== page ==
By Alexander Britell
At the national level, Haiti’s athletics continue to grow.
Haiti’s football is on the rise. Les Grenadiers recently rose to 39th on the FIFA world rankings following a strong showing in the Caribbean Cup. A new, 12,000-seat football stadium is also planned near Port-au-Prince.
And Haiti had a strong showing at the recent London Olympics, highlighted by Samyr Laine’s reaching the Olympic final in the men’s triple jump.
But while Haitian sports have been developing since the earthquake, there’s one area that has untapped potential: basketball.
It’s easy to forget that, even without a robust basketball tradition, Haiti has produced three NBA players: Samuel Dalembert, who still plays in the NBA, as a center for the Milwaukee Bucks, Yvon Joseph, who played in the league in 1985, and Olden Polynice, who spent 16 years in the NBA for five different teams.
A fourth, Haitian-American Mario Elie, currently an assistant coach for the Brooklyn Nets, won three NBA championships in 15 years.
Now, though, with help from former NBA player Jim Bostic, Haiti’s basketball future is starting a new chapter.
Bostic, who is currently a programme coordinator at Nepperhan Community Center in Yonkers, New York, first traveled to Haiti in 2010, shortly after the earthquake, through a relationship with the Mt Carmel Baptist Church.
“I had an opportunity to go survey the land and just talk with people and do all of those kind of things,” he said. “From that point, I came back committed to make a difference. There are problems there, but we felt like if we could identify one area and help with that area, we would have made a big difference.”
Enter Jason Valbrun.
Jason was heavily into sports, and his mission was building up Haitian pride through sports, Bostic said, with one of those sports being basketball.
“He shared his vision of how he wanted to create a national team out of Haiti, and I told him whatever I could do to help I would,” he said. “So he showed me some of the things he wanted to do, and it was a good match.”
Bostic quickly agreed to come back and help kick off the process of building a national basketball programme which would represent the country internationally.
“We went back last year and this year, and actually began the process of conducting basketball clinics and teaching the players, as well as the coaches, how to put together a powerful organization that’s sustainable and also competitive on an international level,” he said. “And we’ll be going back on numerous occasions until they have their programme up and running.”
Bostic is starting with a largely blank canvas, but Haiti’s basketball does have a foundation, particularly with the aforementioned success of players like Dalembert and Polynice. The latter was recently named a goodwill ambassador for the country by Haiti President Michel Martelly.
“I see some potential there,” Bostic said. “I didn’t see all of the players across the country across Haiti, so I don’t know the volume of players they have there, but I do know that, from what I’ve seen, they have some decent talent.”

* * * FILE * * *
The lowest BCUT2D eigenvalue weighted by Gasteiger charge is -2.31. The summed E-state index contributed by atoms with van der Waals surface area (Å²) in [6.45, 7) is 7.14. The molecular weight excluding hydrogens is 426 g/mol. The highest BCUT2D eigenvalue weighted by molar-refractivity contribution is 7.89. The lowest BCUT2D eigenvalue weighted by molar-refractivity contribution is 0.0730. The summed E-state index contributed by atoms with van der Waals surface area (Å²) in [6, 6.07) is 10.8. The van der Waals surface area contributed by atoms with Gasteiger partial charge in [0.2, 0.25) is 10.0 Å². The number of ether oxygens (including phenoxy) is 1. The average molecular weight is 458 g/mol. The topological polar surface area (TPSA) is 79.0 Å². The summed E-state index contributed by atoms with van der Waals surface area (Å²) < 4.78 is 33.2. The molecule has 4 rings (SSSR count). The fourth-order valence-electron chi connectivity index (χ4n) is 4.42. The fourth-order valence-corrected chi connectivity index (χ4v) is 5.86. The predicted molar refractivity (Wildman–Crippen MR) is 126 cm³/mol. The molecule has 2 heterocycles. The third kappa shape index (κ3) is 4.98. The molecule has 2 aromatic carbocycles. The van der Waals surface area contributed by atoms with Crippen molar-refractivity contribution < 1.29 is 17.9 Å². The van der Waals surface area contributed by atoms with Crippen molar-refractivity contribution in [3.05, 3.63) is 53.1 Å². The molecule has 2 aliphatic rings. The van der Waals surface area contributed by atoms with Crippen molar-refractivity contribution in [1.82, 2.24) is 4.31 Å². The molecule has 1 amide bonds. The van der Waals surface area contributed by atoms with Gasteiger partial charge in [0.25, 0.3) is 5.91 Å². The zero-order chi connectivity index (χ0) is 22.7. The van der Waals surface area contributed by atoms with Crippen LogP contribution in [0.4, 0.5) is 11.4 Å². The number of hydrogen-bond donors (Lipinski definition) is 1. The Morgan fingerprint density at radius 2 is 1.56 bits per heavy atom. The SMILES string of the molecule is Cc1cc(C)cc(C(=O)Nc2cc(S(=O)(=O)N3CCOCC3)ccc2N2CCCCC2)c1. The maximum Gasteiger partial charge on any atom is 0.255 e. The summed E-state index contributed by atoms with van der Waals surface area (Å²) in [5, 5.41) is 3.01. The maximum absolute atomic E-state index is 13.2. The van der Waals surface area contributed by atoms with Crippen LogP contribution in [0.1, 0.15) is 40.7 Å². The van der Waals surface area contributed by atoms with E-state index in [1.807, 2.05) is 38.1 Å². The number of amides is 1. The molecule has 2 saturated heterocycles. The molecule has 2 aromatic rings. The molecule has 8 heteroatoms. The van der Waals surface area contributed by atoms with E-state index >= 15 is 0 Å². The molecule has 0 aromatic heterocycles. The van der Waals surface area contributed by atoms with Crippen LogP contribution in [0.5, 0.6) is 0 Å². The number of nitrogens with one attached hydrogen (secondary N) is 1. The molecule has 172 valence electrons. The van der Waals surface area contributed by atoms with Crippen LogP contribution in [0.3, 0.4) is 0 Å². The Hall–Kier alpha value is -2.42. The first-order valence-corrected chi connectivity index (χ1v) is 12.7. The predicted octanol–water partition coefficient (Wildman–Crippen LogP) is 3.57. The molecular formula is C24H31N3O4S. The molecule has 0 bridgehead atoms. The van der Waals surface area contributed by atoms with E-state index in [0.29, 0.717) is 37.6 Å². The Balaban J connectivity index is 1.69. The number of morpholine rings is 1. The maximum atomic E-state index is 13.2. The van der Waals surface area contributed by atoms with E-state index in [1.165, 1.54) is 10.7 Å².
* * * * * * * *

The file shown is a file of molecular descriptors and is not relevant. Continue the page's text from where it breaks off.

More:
Right now, the biggest priority is to build a training facility, he said.
“It doesn’t have to be comparable to the US or big-time universities, but they need a facility where they can go and have multiple baskets, multiple courts, a fitness room,” he said. “They need a place where they can really be trained in an isolated environment and have everything they need right there from strength and conditioning to a film room where they can watch film.”
The goal is to “create that state of mind, by creating a state-of-the-art facility, that makes guys begin to feel like they’ve arrived, where we can effectively begin to develop and grow a basketball programme.”
Right now, some practices are held in outdoor facilities, he said, something that is “ludicrous when you consider what their competition is doing.”
“I’m not saying it’s impossible, but that, to me, would be where I would start,” he said.
The question is whether the NBA might get involved in supporting the programme — something that would provide a significant shot in the arm for Haiti’s efforts.
That’s something Bostic said he spoke to former President Bill Clinton about when he visited the country.
“For the NBA, that would be a no-brainer,” he said. “The NBA certainly has the resources and the influence, nationally and internationally, to be able to do so while reaching out to some of the former NBA players [from Haiti].” (The NBA did not respond to requests for interviews).
For a country still working to recover from the earthquake, still trying to rebuild and develop, a unifying national basketball programme could prove to be a big boost.
“These [national] sports programmes have a way of bringing about national hope and spirit, and camaraderie, and a central theme that people can rally outside of misery and poverty, like nothing else can,” he said.
And that could mean the world to Haiti.
“I think it has the potential of not only bringing international attention to Haiti, because I ultimately see a team coming out of Haiti — even though they might be considered huge underdogs given the lack of experience,” he said. “I could see not only brining renewed spirit to the people of Haiti, but I could also see an entire world rallying around Haiti — the world likes to see the little guy rise up sometimes, and ultimately be the winner — and I see Haiti in that kind of position.”